Penne Pasta Comes In More Sizes Than You Might Expect

It's hard to quantify the many different types of pasta. You might've seen the number 350 thrown around, but experts can't agree. Given that there are so many varieties of pasta, it shouldn't come as a surprise that many of the most popular types have a host of subcategories. Penne, one of the best-selling types of pasta in the world, is no exception.

Penne is a tubular pasta with pointed ends. It was invented in 1865 when Giovanni Battista Capurro created a machine to cut the ends of pasta at a diagonal. The ends, which look like the nib of a quill or fountain pen, give the pasta its name: "Penne" is Italian for "pen." Penne pasta tends to work well with thick sauces or vegetable dishes since the tubular shape helps collect morsels of meat and vegetable and makes them easy to collect on a fork.

Pasta pairings are a serious business in Italy, and many popular dishes are traditionally made with penne. Roman classic penne all'arrabbiata pairs the pasta with spicy red sauce. In Tuscany, it's doused in cream for penne alla fiesolana. In Florence, penne strascicate is served with a hearty ragu.

In America, you might find penne as a substitute for elbow macaroni in mac and cheese, doused in Cajun chicken sauce, or incorporated into American riffs off Italian cuisine like penne alla vodka. But, whether you're cooking traditional Italian cuisine or American classics, consider the type of penne you're using. Even subtle differences can have a big impact.

Penne lisce

Penne lisce, or "smooth" penne, goes by many names. Throughout Italy it's known as spole, maltagliati, or attuppateddi — in America, the style is sometimes called mostaccioli.

When most people think of penne, they think of penne rigate, or "ridged" penne, which features fluted ridges meant to grip pasta sauce. As the most popular style, penne rigate is often seen as the default, favored over penne lisce. When the Covid-19 coronavirus pandemic first sent Italy into lockdown, viral images showed supermarket shelves stripped bare of pasta — save for boxes of penne lisce.

However, penne lisce has the distinction of being the "original" penne style. It's still popular in some regions of Italy, and it isn't necessarily as slippery as penne rigate fans think. Professor Alberto De Bernardi, who wrote a book on the social history of pasta, told Quartz that high-quality penne lisce made to traditional standards should have a slightly rough, porous surface, the perfect vehicle for sauce. Ridges, which came about when companies began mass-producing pasta after World War II, were originally used to disguise a lower-quality product.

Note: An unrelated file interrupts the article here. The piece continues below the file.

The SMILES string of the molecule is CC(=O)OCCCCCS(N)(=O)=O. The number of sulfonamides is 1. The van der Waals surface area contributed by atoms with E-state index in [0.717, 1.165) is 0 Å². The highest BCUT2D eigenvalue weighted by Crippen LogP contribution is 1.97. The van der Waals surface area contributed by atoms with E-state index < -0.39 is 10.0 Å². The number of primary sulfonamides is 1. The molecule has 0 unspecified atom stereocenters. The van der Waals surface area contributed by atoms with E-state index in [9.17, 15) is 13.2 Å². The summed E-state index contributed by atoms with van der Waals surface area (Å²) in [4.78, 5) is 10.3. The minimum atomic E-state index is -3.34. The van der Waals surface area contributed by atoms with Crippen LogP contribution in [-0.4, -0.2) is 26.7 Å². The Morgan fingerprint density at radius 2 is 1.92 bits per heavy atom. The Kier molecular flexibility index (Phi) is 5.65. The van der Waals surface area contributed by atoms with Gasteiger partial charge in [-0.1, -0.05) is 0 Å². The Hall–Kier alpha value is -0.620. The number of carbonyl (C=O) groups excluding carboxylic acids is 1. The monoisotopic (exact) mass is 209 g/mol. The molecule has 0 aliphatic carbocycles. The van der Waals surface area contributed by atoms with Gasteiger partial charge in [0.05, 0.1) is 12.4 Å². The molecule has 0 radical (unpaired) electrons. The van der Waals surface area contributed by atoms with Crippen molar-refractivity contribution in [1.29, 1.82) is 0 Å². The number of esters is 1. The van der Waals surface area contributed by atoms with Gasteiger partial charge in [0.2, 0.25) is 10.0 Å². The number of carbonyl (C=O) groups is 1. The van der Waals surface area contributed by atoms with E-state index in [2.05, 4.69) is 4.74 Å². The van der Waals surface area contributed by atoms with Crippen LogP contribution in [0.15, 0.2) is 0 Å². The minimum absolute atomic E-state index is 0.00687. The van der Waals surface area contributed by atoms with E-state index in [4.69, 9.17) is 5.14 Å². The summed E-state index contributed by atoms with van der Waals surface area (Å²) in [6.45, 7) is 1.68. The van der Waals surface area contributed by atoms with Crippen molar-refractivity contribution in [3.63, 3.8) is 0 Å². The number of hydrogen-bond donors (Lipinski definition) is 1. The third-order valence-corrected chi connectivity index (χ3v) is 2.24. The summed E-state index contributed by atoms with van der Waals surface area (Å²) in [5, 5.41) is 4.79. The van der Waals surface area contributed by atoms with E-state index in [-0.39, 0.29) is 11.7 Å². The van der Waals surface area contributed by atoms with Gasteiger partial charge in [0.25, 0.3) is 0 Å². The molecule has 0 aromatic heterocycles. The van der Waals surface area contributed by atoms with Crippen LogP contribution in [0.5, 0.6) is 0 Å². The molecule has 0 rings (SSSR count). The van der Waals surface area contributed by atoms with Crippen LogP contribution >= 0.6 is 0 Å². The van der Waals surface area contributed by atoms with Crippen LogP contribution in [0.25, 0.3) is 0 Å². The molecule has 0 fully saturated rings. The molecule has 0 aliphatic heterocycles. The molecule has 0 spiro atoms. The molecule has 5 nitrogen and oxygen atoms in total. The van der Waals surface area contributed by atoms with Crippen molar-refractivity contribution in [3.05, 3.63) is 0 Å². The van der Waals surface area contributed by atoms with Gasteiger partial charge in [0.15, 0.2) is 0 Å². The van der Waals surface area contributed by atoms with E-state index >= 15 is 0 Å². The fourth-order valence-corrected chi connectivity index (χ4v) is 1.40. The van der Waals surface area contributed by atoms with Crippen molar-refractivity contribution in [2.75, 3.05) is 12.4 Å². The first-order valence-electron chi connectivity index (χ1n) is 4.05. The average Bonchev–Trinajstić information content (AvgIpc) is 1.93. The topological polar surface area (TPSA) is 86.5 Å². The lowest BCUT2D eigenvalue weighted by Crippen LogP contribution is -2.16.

If you want to try penne lisce, look for high-quality bronze-drawn pasta made using traditional methods. It's most popular in the Campania Region of Southern Italy, so it's a good option for dishes from Naples or Capri. It's also used in American dishes like baked mostaccioli. Like the ridged version, it's typically paired with red sauces, used in pasta salads and baked dishes, or eaten with hearty meats. 

Penne rigate

While penne rigate may have originated as a way to disguise a cheaper product, the style has turned into something more. The ridged pasta has become a tradition in Northern regions of Italy, like Lombardy, earning a place in the hearts of Italians and foreign pasta fans alike. Some people like the texture that the ridges provide. It's no longer relegated to cheap, mass-produced products, either. Since the ridged style has become the norm, high-quality pasta brands typically make penne rigate in addition to traditional offerings. 

Professional chefs may prefer penne lisce, but penne rigate is a great option for home cooks. If you want an inexpensive pasta that works well with sauce for a regular weeknight meal, penne rigate will outperform your standard supermarket penne lisce. Watch out, though — it's easy to overcook penne rigate. Since the ridges cook faster than the rest of the pasta, the outside can get mushy if you're not careful.